Would a basic income relieve the state of its responsibility for the most vulnerable?


For some time now, and more so recently, there has been a growing call for a guaranteed income in Canada. From a rights perspective, the idea has merit. It appeals to core Canadian values like dignity and equality that are embedded in our Charter of Rights and Freedoms.

In a country as wealthy as Canada, it is reasonable and just to expect that all its people should be able to live with dignity. A crucial part of living a dignified life is having an adequate income that ensures that everyone has enough to eat, a place to live and clothes to wear.

A guaranteed income as an idea also speaks to the requirement for every person to have access to their rights and entitlements. The “guarantee” invokes a sense of accountability – a social contract between the state and its people to ensure that each person has access to enough income to meet their basic needs.

However, the call for a guaranteed income goes beyond a value-based idea and recommends its implementation as a social policy to solve poverty. Details about how to do it are currently vague.

As Ken Battle of the Caledon Institute outlines in his paper Guaranteed Income or Guaranteed Incomes?, we already have a wide array of policy instruments aimed at income security. We have the Canada Child Tax Benefit, Working Income Tax Benefit, Guaranteed Income Supplement, Old Age Security and a long list of other government supports that have been developed over time to target particular needs and circumstances. Tied to the tax system, which is our primary tool of redistribution, they are effective instruments for protecting Canadians from poverty.

The challenge we have today is to make sure that these supports are fully funded, that their designs correspond to the current realities of our labour market and to ensure the accountability of the state in delivering on them.

As well, we need to consider how people access their entitlements and whether there are barriers.

Since many of our current benefits and entitlements are delivered through the tax system, those who don’t file taxes will miss out. Often this will be the very poor and most vulnerable: the homeless, people with mental illness, women. These are the gaps that need to be filled.

Delivering on income is only part of the equation when looking for solutions to poverty. Part of the state’s obligation is ensuring a healthy and vibrant social infrastructure; affordable housing, a system of childcare, skills training and employment programming that connect people to work, as well as services and programs that close the opportunity gap for young people.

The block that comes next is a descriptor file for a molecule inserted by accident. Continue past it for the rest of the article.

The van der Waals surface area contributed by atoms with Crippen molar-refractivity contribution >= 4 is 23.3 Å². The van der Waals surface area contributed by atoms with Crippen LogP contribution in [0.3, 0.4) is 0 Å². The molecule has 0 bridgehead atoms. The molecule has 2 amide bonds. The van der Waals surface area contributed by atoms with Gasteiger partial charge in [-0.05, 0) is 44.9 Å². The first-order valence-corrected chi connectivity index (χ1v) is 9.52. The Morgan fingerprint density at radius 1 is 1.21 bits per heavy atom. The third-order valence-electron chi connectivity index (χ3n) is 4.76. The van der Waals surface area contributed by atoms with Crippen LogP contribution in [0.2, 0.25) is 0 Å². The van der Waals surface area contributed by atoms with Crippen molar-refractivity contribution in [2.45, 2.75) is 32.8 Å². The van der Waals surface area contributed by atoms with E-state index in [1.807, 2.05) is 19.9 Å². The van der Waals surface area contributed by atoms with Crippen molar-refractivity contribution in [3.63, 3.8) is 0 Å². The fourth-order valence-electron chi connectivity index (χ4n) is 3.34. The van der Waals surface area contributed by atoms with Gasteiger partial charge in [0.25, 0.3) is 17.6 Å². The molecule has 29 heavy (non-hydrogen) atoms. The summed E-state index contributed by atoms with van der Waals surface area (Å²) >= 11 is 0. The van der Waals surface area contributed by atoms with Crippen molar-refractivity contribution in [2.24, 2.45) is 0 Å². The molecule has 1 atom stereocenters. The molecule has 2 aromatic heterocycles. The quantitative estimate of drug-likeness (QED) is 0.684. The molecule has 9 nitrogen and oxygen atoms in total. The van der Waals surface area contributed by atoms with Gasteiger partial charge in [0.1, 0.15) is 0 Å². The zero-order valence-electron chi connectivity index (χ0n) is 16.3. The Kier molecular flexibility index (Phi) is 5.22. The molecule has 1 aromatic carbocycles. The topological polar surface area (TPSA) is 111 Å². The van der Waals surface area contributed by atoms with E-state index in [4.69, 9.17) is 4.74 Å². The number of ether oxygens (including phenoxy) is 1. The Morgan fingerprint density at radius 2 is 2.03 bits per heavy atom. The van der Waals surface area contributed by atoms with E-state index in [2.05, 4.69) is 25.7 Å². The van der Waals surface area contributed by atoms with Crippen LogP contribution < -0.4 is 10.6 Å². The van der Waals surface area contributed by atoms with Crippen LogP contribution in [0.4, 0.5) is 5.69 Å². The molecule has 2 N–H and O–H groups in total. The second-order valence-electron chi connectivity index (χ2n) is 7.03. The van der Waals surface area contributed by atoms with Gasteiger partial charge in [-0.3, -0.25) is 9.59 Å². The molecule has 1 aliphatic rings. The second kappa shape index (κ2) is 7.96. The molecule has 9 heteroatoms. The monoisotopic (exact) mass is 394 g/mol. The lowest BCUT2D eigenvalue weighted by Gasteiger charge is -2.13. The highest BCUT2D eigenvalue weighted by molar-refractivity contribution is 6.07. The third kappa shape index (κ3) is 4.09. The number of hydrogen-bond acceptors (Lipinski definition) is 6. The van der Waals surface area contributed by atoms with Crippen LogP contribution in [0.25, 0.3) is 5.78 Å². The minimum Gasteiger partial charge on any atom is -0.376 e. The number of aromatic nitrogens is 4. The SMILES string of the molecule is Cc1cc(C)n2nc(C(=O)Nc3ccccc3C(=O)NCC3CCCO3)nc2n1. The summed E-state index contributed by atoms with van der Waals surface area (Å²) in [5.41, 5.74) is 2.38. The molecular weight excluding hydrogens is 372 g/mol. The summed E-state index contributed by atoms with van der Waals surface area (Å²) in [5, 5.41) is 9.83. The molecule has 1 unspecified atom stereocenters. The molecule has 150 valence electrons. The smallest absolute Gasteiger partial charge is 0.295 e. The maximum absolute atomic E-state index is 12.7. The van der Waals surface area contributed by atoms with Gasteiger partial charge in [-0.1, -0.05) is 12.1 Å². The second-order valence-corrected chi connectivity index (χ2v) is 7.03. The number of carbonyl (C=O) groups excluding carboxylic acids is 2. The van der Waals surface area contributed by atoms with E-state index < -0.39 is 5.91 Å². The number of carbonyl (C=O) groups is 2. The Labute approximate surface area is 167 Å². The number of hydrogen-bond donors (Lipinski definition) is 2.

A guaranteed income will not solve these more complex issues – in fact, it could leave people with minimal resources subject to a free market of housing, daycare, health supports, and other basic needs. It runs the risk of potential trade-offs for government spending: for example, instead of investing in a national pharmacare program, the government could provide a guaranteed income cheque and let individuals navigate the market on their own to meet their needs.

If we pull back the curtain on guaranteed income, it could be seen as part of a wider trend toward emphasizing the personal responsibility of individuals to keep themselves out of poverty. It removes the state from the equation and, in turn, relieves it of its responsibility.

We cannot allow this to happen. Reducing the role of government would in itself become a barrier to protecting rights. To build a society that truly protects against poverty, the legal protection of individual rights must be the foundation; otherwise we remain vulnerable to the winds of political change.

The current discussion around guaranteed income is helpful in shining the light on the accountability of our governments to deliver on the promise they hold with their people. But without a legislative and regulatory framework for protecting rights, the most vulnerable will be left without recourse and without justice.